Blog

An Alternative to Sustainable Raw Materials : Bioplastics

Feb 05, 2024
An Alternative to Sustainable Raw Materials : Bioplastics

Textile and design fields have great impact areas in terms of consumption due to the sectoral dynamics they harbour. At the point where the world and the sectors have reached, it is inevitable that these effects are sustainability-oriented. Materials allow artists and designers to create new narrative languages in all design disciplines and enable new approaches. At this point where greener alternatives to conventional raw materials are sought, it is possible to evaluate bio-based materials. Bio-based textiles are basically divided into two groups: fibres produced from natural fibres of animal and plant origin and cellulose-based man-made fibres.

One of the biggest advantages of biomaterials in the concept of sustainability is biodegradability. The concept of biodegradability is explained as the biodegradation of the material with the help of microorganisms, the sun and other natural factors, and its participation in the natural cycle by turning into water, carbon dioxide and methane. Bioplastics participate in biomaterials as a new concept. These are plastics obtained from sources such as microorganisms, vegetable oils and starches. The advantages it brings to the sector are its adaptation to the concept of sustainability in terms of production and consumption, low carbon footprint and renewability. Biowaste materials can be listed as wood, paper, forest and agricultural wastes and can be used as fibre in the textile field or as non-woven surface. The main examples of the use of bioplastics and biowastes in textile structures are as follows;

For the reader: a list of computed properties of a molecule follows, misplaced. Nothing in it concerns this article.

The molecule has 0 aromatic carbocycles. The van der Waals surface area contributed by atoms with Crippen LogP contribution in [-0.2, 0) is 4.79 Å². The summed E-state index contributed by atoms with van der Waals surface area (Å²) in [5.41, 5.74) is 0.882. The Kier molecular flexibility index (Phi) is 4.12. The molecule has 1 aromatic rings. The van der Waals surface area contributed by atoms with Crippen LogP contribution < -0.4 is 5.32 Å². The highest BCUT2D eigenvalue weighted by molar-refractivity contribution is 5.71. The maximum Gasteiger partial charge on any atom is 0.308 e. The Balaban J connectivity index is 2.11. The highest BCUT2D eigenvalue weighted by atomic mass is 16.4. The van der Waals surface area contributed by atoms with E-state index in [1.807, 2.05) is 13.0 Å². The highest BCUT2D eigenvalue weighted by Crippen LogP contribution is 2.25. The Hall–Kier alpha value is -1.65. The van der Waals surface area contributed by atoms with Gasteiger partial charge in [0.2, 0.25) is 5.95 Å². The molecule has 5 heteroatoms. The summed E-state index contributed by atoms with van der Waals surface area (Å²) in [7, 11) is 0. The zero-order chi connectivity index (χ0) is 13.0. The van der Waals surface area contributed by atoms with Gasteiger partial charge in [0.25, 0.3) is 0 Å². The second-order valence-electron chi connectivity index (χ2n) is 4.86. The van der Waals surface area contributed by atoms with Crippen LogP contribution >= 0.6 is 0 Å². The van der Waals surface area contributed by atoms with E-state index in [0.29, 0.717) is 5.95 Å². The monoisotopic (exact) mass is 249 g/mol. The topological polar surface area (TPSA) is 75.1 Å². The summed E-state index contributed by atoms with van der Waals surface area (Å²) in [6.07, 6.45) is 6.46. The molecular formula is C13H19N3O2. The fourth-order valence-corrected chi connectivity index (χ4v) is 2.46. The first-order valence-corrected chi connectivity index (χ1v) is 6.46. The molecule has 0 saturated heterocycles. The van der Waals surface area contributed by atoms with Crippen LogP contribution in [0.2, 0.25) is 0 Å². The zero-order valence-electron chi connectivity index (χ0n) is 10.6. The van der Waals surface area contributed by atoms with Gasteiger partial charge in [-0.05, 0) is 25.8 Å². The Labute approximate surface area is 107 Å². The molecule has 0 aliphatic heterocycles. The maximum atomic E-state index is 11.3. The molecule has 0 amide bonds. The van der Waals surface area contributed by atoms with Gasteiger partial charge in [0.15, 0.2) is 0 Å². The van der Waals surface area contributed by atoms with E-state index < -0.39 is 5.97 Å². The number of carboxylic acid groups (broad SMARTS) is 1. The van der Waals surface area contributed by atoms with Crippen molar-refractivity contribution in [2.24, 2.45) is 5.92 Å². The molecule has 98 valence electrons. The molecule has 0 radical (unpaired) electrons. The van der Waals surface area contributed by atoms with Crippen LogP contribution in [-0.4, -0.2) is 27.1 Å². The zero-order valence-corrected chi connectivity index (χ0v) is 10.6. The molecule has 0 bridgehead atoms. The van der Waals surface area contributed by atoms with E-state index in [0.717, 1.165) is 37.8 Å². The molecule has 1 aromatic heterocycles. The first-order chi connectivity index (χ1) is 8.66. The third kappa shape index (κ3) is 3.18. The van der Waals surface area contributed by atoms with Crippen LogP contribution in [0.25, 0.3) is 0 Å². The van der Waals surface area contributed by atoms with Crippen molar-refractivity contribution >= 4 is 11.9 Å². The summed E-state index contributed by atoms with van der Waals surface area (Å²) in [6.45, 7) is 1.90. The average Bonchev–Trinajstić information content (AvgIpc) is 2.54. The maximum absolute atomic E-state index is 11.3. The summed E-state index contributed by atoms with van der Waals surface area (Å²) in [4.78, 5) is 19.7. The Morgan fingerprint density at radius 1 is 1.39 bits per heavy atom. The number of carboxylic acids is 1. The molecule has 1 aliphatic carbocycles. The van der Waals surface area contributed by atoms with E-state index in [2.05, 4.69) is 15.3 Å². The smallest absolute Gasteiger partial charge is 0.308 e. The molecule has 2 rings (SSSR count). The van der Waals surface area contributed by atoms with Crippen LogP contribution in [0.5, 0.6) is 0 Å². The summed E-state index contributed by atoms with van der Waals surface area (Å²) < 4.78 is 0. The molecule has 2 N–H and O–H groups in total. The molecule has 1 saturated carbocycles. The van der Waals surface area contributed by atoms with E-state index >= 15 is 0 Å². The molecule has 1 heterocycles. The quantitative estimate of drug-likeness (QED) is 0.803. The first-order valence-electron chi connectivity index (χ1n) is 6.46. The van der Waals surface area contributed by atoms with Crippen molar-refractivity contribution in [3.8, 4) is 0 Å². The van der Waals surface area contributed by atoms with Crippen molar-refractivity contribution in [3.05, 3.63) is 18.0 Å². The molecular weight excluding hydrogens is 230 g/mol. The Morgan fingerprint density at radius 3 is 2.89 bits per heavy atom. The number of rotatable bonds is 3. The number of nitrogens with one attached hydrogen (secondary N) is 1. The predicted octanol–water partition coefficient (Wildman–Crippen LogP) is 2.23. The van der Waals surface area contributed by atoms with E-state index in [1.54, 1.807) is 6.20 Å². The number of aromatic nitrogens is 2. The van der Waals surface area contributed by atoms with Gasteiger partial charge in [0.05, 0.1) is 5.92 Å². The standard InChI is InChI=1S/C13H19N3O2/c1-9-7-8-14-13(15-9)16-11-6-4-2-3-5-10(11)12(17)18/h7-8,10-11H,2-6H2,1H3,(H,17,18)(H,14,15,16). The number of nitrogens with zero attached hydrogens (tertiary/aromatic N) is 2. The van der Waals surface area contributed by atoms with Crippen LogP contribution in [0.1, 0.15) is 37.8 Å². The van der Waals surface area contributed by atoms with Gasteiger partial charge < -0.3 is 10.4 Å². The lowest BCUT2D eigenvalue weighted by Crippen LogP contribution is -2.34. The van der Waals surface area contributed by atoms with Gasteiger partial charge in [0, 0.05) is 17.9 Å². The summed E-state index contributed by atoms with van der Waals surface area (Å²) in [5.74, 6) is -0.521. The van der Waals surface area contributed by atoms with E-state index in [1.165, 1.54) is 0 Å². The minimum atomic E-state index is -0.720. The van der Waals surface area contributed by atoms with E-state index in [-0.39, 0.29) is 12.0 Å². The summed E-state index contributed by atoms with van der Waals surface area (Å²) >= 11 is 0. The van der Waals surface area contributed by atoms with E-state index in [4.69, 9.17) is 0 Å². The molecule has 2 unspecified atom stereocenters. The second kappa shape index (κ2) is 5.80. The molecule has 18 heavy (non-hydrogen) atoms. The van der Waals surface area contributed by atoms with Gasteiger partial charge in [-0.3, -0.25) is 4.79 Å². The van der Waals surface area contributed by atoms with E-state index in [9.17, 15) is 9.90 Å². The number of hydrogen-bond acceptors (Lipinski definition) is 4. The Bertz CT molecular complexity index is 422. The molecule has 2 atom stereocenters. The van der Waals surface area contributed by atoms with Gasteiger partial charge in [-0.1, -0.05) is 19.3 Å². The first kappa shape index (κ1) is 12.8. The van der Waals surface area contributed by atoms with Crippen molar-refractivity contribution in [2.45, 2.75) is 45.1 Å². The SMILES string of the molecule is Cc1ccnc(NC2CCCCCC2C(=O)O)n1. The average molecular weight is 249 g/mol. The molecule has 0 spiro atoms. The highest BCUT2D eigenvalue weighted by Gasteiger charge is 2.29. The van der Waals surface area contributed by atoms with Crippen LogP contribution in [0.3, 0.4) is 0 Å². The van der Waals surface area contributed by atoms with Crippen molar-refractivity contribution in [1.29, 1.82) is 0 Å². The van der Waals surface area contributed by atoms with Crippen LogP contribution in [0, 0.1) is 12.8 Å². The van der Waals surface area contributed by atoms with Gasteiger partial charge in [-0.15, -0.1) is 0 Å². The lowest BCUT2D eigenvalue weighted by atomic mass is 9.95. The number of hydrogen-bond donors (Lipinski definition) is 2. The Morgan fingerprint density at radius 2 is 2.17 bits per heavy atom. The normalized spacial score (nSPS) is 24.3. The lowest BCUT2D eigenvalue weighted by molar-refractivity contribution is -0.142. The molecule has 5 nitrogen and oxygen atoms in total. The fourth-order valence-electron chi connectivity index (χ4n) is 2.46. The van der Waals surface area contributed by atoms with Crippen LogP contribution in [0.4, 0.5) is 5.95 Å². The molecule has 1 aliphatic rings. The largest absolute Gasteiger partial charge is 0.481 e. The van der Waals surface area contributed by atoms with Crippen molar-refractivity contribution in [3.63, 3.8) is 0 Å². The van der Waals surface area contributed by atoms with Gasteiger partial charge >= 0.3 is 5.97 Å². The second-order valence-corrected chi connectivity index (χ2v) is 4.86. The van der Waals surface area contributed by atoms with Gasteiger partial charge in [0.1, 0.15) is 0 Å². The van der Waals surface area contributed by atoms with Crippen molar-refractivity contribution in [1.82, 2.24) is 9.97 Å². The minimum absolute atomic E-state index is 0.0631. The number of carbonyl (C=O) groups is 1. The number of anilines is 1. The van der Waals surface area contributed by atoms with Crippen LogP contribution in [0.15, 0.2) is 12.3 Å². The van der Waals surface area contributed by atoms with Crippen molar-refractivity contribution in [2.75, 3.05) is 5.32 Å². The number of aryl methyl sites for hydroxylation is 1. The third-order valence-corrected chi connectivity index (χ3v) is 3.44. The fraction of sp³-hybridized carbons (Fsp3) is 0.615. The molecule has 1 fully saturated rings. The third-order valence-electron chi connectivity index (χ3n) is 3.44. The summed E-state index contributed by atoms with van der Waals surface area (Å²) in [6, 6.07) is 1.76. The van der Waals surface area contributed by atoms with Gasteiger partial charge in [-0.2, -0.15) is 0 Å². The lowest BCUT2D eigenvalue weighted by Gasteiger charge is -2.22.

• The "Deterra Jacket" product developed by the Swedish Outdoor brand Tierra was developed with 100% bio-based material EVO and became the first technical outdoor jacket produced using 100% biomaterial.
  • Developed by DuPont, "Sorona" is a high-performance fabric used in the Chinese Olympic Team uniforms.
  • Salvatore Ferragamo design house has prepared a collection with "Orange Fibre" product obtained from citrus waste.
  • S-Cafe fabrics obtained from coffee wastes of Singtex company attract attention among biomaterials with their odour absorbing feature.
  • AlgiKnit designs knitted fabrics using algae as bioplastics.
  • Pinatex company has created a leather alternative nonwoven surface with waste leaves from pineapple harvests and developed a product that can be used in many areas such as furniture, upholstery and shoes.
  • A collection developed by Suzanne Lee from bacterial cellulose has been prepared. By using bacteria, yeast, algae and fungi together, it brings an alternative for a sustainable future.
  • In the leather designs developed by Mycoworks company, root-like fibre found in mushrooms is used. This production model, which does not cause the death of any living creature during production and whose wastes can be used as fertiliser, stands out with its sustainability feature.

As a result, bioplastics and wastes, which are still not at a sufficient level in terms of high capacity production, will become widespread in the future with the meeting of technology and nature at a common point. These new and exciting materials will be a part of our lives in the future dynamics with their natural basis and design potential.

Posted by Abiteks

HIGHLIGHTED BLOG POSTS

Denim for the Earth: Embracing Sustainable Jeans
May 13, 2024
Denim for the Earth: Embracing Sustainable Jeans
Denim for the Earth: Embracing Sustainable Jeans
READ MORE
Circular Fashion
Apr 18, 2021
Circular Fashion
Introducing circular fashion: the shopping concept that could save the planet The industry’s popular new idea could finally be an authentic way of reconciling a love of fashion with sustainability.
READ MORE
Upcycling
Mar 04, 2024
Upcycling
Upcycling
READ MORE
SUBSCRIBETo Our Newsletter